We are not our bodies

We are not our bodies.

As one who lives with birth,
I am at peace sitting at the doorway between life and death,
sitting beside each woman as she discovers the infinite.

At each birth, I must acknowledge that the doorway is open.
I honour it, thinking,
"This may be the day,"
and I am at peace.

I still remember being
in the last few lightning flash moments of labour
with my son,
thinking, with clarity,
"Death is a viable option here.
Perhaps the midwives will consider that."
But they didn't hear my thoughts, and my son
was born
onto my leg, and peed
all over me.
Our laughter seemed to make his wet skin shimmer.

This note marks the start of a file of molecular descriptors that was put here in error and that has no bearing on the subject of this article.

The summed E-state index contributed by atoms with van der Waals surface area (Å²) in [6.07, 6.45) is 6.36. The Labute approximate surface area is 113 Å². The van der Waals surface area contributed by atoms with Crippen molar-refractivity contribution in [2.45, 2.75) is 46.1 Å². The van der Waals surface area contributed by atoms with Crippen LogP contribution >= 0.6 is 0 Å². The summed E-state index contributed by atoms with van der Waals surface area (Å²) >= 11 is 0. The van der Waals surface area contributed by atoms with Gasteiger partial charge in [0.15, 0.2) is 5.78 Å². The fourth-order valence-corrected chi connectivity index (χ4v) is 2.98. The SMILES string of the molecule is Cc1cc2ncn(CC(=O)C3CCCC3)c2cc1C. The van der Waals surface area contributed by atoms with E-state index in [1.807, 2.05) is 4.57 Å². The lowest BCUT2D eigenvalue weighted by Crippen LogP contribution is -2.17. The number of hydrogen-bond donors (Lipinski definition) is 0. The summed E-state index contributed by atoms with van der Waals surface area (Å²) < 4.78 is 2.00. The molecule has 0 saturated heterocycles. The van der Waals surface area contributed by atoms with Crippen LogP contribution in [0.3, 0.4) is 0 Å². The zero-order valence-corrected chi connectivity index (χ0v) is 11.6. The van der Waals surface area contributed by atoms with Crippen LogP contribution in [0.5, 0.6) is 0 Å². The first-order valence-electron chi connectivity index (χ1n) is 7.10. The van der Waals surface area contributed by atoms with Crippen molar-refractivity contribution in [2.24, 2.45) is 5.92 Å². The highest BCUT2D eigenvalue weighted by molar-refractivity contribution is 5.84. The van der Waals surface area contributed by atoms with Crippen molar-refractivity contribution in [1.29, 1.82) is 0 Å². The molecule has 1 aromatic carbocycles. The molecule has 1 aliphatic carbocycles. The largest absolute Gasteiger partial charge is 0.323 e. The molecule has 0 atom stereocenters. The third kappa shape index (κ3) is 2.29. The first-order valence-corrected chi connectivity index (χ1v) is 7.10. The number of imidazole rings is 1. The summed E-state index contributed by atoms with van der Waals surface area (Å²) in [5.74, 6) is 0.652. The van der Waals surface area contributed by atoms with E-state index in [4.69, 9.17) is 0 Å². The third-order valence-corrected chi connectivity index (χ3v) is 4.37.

I have been in a room, filled with Sufi women
mourning the loss of a baby
reciting the chapter of Mary
and hearing their chanting
knowing that the root of the word "rahim" means womb
being lifted up by their sounds
that rise and fall like the ocean
that recreate the sound of the beginning of time
the divine feminine
the womb

I wanted that day to last forever.

To our western minds,
how can a day of mourning be so breathtakingly

To our western minds,
how can we accept the knife-edge of pain and ecstacy
that exists in birth?

We are not our bodies.